When Is My Family Law Case Over?

Individuals going through a family law case usually want their case to be completed as soon as possible. The emotional and financial burden of these cases can take a toll.

Family law cases (including but not limited to divorce, custody, child support, adoptions, paternity cases and other domestic relations matters) can typically only resolve one of four ways once they begin:

(1) The parties enter a settlement that is approved by the judge;

(2) The parties try the case before a judge who issues a judgment;

(3) The parties reconcile and/or the case is dismissed; or

(4) One party defaults because they didn't file the right pleadings with the court and/or attend pertinent court dates.

No matter what avenue a case ends, most parties assume that the case ends the day the one of the four items above happens.

In other words, if the parties settle and the judge signs the judgment, they assume the case ends at that moment. Or, if the parties try the case and the judge signs a judgment, they assume the case ends once a judgment is issued. Alternatively, if the parties reconcile and dismiss the case, parties think the case is done and over with the moment they dismiss the case. Finally, if a judge enters a default judgment, most think the case is done the day the default judgment is entered by the judge.

Thus, once of these four possibilities occur, most parties are ready to move on with their life and end the case. At that moment in time, many are in a rush to close their file, have any money left in the lawyer's trust account refunded and the case file closed forever with the courts and the law firm's office.  Obviously, this makes perfect sense to those going through a family law matter. This is not an enjoyable experience for most.

However, under Missouri Supreme Court Rule 75.01, a judgment is not final until thirty days after it has been entered by the Court:

"The trial court retains control over judgments during the thirty-day period after entry of judgment and may, after giving the parties an opportunity to be heard and for good cause, vacate, reopen, correct, amend, or modify its judgment within that time. Not later than thirty days after entry of judgment the court of its own initiative may order a new trial for any reason for which it might have granted a new trial on motion of a party, and every order granting a new trial shall specify the grounds therefor. After the filing of notice of appeal and before the filing of the record on appeal in the appellate court, the trial court, after the expiration of such thirty-day period, may still vacate, amend or modify its judgment upon stipulation of the parties accompanied by a withdrawal of the appeal. The thirty-day period after entry of judgment for granting a new trial of the court's own initiative is not shortened by the filing of a notice of appeal but is terminated when the record on appeal is filed in the appellate court."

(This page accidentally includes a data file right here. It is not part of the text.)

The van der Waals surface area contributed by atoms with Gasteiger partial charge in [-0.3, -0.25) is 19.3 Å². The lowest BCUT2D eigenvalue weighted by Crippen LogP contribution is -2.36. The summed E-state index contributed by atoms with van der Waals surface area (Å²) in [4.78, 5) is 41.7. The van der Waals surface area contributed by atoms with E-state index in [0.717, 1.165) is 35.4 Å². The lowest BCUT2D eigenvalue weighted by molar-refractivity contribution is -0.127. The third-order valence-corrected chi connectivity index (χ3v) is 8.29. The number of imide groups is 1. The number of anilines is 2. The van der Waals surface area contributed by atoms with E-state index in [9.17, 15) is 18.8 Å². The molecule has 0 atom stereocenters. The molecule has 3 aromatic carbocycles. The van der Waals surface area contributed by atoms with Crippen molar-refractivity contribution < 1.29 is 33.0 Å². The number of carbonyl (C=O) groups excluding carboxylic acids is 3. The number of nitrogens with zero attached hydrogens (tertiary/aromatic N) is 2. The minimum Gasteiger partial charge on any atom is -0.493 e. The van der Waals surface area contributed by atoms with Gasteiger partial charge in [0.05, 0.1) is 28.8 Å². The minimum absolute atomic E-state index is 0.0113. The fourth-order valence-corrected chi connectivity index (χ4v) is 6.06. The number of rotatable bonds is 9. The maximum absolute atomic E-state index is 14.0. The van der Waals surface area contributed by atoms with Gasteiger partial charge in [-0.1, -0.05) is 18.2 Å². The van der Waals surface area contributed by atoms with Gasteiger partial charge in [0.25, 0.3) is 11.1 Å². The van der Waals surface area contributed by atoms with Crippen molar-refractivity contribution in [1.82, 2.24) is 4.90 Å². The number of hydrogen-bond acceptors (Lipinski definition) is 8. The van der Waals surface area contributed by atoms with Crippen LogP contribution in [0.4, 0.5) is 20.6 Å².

The law in Illinois in 735 ILCS 5/2-1203 is very similar.  In other words, when a judgment is entered, this does not mean the case is done at that moment. Instead, the case is not done until this thirty day period passes.  The court could amend, modify, retry, or vacate the judgment if a motion was filed or upon the judge's own initiative.  These motions, including motions for new trial, generally are to be heard and ruled on within ninety days are else they are deemed denied.  In Kansas, there is a 28-deadline for these post-trial motions under KS Stat § 60-259.

To give some examples:

  • One party might not be happy with the trial result and may seek to file a motion to amend the judgment or for a new trial and then, ultimately, appeal the judgment if the motion is denied.  (Note that timelines on filing a notice of appeal are critical and any party should consult with an attorney immediately regarding the timeline in which to appeal.)
  • A party who defaults might decide to set aside the default judgment citing some kind of justifiable cause, which can take place after this thirty-day period.
  • A party who settles the case, might try to set aside the settlement agreement citing some kind of alleged good cause and meritorious defense.
  • A party who dismissed their divorce, might change their mind and try to re-open the case if the reconciliation efforts do not succeed.

Beyond motions filed with the trial court judge, one party might choose to appeal the family court decision to the appropriate court of appeals.  If that happens, the case continues through an appeals process.  This can take months, if not considerably longer, and require substantial work to complete.

Apart from the above, there can also be other matters that must be completed before a case is over.  Some examples (and this list is not all-inclusive) includes changing title on real and personal property, making sure Qualified Domestic Relations Orders and/or assignments are completed, wage withholding orders filed and other necessary matters.

In sum, while parties are often in a rush to have their case is over, the reality is that the case does not end the day the judge signs a judgment.  To hear more on this topic, you can listen to our podcast titled: When Is My Case Done?